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Vicissitudes Of Life In Afejuku’s A Spring Of Sweets

By Emmanuel Okoh
16 May 2015   |   11:16 pm
Afejuku illuminates the crevices of life’s situations in A Spring of Sweets. He does this with sublime language that leans on divinity, and an almost eternal voice pattern; something cast in the notebook of angels.

SpringAfejuku illuminates the crevices of life’s situations in A Spring of Sweets. He does this with sublime language that leans on divinity, and an almost eternal voice pattern; something cast in the notebook of angels.

Reading through these lines of relevant density and imagery you could feel the interesting components of life; our living, our loving, our hating and our daily foolishness.

Afejuku doesn’t fail to capture the ingenuity of man to love in totality, that which is imperfect still. The desire to capture perfection can be touched in A Spring of Sweets (Sunbird Books, Lagos; 2014), as Afejuku digs into, and substantially fills the quest space for subjects of resolute love; the pure yearn for affection and the corresponding appreciation of it.

Reading from Afejuku’s collection, I proceeded on a journey across the most cherished elements of the ordinary life; a simple and pretty life that is.

The beauty of family love and its continuity is born anew in Afejuku’s poem, “Grand Boy and Grand Girls”.

The sacrifice for beauty is highlighted in the opening lines of the poem. As it is a good thing to note that all forms of pure beauty is born out of an initial struggle, Afejuku writes: “How do I challenge and wrestle with my inner chaos/ In order to create beauty/And what beauty can be greater than/my grand-boy and grand-girls…

The joy of continuity and the feeling of immortality and assurance it exudes are pictured in these lines: “Or is it not our people’s crack saying/That begetters of grand lives know no fear/Though evil wars and their creators/Arise against them… Going further on the journey of A Spring of Sweets, I encounter “Dicta Nun”, which reads, “Dicta Nun changes like the tide/Dicta Nun my Priestess: Changes like the tide/ Now our days of bliss ebbs away/ I grieve hard…I must remember the orange past/When her bosom was not false…”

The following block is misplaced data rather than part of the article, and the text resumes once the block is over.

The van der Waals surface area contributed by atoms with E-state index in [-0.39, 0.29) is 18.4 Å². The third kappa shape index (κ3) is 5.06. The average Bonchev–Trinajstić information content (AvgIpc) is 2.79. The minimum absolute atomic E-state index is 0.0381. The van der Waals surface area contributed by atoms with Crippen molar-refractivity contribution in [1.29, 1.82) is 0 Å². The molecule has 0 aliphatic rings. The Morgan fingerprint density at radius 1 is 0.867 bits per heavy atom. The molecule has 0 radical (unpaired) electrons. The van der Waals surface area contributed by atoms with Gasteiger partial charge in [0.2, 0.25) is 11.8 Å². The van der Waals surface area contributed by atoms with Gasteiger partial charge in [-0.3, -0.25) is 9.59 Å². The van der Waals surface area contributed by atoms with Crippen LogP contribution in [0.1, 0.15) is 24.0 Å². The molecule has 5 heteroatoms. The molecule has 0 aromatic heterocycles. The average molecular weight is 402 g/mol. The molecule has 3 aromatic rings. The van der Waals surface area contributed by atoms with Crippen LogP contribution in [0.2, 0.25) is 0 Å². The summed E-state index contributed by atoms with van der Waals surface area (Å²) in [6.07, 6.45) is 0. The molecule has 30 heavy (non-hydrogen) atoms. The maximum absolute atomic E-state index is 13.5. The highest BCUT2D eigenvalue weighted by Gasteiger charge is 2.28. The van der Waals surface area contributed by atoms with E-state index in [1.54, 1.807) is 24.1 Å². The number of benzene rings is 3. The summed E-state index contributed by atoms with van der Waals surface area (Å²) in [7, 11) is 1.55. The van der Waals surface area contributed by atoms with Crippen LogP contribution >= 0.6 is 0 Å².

Here, a nostalgic painting is on display, taunted by the memory of the “orange” days. Those days of pleasure never wished to be lost.

This cherished feeling makes the reader ponder; what beauty is left from Dicta Nun? What awesome adventure it would be to be one with the older times? Can the spirit envelope the body in a beautiful form that would lessen the nostalgia? What is the remedy? Any possible opium for this love-hate picture?

In “To the One of Fictive Romance “, I read “I reject your charge/ And call it a lie with no roots” Ajejuku’s poems are dotted with the hunger to know, embellished with desires. Often we see the need to save nature from the seeming inseparability from abusive activities.

We see the constant chaos in our daily existence against the background of a peaceful world of love and healthy natural elements. This call for normalcy is heard in “The Song Of The Seabird”, as the activities of the oil workers at sea disrupt the song of nature.

Afejuku’s dexterity in the beautification of words, adds substance to its imaginative powers. This obviously builds to its attractiveness.

Often you would be submerged in the jolly ride of words in A Spring of Sweets. Meaning, this work of poem is a worthy rung on the ladder of beautiful writing.

“Mermaid of fair sensations” reads “Must we say goodbye now when we have loves loves/ Toast with love’s Soy sauce and sesame/ In the names of love’s prince and maiden?” A remarkable feat of Afejuku’s is the pattern of driving words to their moist potent form.

He strives (and achieves) to give words and feelings the most strength available and beyond. You feel this when you read expressions like “Heavenly heaven”, “love’s love”, “your eyes frown the frown of frowns” and “your eyes smiled the smile of smiles”.

The smooth flow of A Spring of Sweets is a guarantee to keep readers that might not be appealed by the themes of Afejuku’s poems. This makes it an option based collection; you can take the desired substance from the work. But I doubt there’s a mind that will not fall in love with Afekuku’s lines.

This well-paced work doesn’t only give you a concrete imagination of the subjects, you also become the picture. I invite readers to take this journey with A Spring of Sweets, laced with the pure language of poetry.